Save Now, Benefit Later!


Save Now, Benefit Later

The most recent Brookings Institute Report highlights downward economic mobility trends in low and moderate income African American families across the nation. To begin to address these growing economic disparities a broader community conversation and advocacy agenda expressly focused on economic equality is needed. In the interim, one option to start rebuilding the savings working class families lost during the economic crisis is to take advantage of some of the tax breaks and incentives offered to those who save. One such opportunity is the saver’s tax credit. This tax credit provides a special tax break to low- and moderate-income workers who are saving for retirement. The saver’s tax credit may increase your tax refund or reduce the amount of tax you owe. The maximum credit is $1,000, or $2,000 for married couples.

The saver’s tax credit can be claimed on the first $2000 you contribute to your Roth IRA, Traditional IRA, 401(k), 403(b), or 457 plan. If you have not started saving yet, you must make a contribution by the end of the year to your 401(k), 403(b), or 457 plan. However, you have until April 15, 2016 to set up a new IRA or add money to an existing IRA.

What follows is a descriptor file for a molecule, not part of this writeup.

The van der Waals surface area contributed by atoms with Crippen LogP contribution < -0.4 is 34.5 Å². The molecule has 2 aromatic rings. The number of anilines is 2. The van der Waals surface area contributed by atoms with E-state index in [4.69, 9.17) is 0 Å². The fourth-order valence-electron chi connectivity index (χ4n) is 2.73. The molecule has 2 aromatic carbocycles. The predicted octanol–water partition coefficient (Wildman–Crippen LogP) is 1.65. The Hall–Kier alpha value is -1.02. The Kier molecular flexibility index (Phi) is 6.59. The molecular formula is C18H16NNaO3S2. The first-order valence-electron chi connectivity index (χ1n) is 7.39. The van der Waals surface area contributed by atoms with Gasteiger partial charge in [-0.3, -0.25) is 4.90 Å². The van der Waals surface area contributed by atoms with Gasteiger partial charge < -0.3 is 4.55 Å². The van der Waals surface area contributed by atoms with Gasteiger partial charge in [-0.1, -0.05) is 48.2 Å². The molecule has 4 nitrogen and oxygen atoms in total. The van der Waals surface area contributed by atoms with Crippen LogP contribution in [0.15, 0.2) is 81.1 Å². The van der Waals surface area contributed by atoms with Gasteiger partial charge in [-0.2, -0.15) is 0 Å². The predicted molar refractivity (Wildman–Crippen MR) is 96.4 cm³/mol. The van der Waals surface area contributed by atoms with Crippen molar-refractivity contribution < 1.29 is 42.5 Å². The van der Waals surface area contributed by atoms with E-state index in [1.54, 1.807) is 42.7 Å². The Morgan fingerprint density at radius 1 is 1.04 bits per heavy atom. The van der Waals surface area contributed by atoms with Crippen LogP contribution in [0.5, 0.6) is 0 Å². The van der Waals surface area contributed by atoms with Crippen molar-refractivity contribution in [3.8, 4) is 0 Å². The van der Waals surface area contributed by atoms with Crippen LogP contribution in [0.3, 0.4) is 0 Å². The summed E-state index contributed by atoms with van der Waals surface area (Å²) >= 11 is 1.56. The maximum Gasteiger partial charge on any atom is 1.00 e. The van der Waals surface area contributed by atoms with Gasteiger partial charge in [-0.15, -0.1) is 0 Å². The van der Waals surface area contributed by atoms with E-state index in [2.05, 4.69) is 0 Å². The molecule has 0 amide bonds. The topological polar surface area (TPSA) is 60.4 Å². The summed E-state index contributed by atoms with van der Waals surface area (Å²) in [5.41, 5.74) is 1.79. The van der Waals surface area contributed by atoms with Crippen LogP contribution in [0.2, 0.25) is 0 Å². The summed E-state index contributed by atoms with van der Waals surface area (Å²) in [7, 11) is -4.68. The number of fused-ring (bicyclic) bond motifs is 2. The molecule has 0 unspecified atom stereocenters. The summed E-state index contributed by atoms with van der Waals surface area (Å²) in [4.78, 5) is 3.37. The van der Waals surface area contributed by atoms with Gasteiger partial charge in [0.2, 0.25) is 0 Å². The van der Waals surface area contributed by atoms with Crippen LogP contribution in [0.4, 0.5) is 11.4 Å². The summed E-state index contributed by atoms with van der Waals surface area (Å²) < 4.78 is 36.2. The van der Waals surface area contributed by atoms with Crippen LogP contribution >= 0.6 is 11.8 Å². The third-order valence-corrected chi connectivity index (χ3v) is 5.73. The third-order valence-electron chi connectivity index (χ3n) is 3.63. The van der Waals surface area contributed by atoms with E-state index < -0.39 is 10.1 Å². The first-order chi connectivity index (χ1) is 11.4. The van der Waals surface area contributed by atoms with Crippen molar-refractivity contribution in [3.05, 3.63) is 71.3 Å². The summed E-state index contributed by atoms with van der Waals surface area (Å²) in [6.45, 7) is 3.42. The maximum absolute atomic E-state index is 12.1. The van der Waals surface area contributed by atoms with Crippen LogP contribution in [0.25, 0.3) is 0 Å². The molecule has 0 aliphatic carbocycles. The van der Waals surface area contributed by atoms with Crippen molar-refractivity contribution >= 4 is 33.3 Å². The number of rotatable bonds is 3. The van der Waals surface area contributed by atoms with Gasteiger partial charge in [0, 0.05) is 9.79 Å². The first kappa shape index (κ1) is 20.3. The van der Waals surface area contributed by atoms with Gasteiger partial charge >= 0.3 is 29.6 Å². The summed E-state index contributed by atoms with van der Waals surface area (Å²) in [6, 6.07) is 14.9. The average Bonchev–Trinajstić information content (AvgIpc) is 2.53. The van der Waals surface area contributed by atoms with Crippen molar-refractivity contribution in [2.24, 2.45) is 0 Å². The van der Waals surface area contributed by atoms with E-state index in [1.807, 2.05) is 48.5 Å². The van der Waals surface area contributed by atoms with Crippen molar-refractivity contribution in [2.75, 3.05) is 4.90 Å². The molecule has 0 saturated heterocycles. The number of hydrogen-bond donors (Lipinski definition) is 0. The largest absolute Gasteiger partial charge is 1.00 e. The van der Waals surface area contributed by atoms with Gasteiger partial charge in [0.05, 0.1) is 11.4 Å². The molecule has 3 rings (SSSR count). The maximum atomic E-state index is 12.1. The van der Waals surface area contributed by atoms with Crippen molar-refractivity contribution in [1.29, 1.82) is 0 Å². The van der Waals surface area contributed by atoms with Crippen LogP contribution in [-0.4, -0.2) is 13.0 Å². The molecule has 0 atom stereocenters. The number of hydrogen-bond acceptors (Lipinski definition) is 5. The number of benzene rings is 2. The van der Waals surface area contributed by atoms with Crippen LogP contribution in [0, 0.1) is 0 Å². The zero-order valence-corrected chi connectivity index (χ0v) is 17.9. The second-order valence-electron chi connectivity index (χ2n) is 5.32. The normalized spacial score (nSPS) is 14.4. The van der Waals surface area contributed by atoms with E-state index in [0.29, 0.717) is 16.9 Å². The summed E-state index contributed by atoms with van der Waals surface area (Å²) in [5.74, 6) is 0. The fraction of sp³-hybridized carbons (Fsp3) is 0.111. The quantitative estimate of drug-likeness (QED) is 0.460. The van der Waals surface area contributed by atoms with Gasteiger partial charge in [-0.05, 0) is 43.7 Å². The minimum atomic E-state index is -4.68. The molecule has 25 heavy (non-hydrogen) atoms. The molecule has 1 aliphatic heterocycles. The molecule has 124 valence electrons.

You may be eligible for the saver’s tax credit if you are:

    • Single or married person filing separately with an income up to $30,500.
    • Head of Household with an income up to $45,750.
    • Married couple filing jointly with an income up to $61,000.


    • You are at least 18 years of age.
    • Were not a full-time student in 2015.
    • Were not claimed as a dependent on another person’s tax return.


To claim this tax credit, attach Form 8880 to your tax return (Form 1040, 1040A, or 1040NR). For more information about the saver’s tax credit visit

Written by Chereese Phillips
Chereese Phillips earned her doctorate from the University of Pittsburgh. Currently employed in local government, her primary interests are in personal finance and wealth building. With a goal of increasing savings and asset accumulation among low and moderate income individuals.

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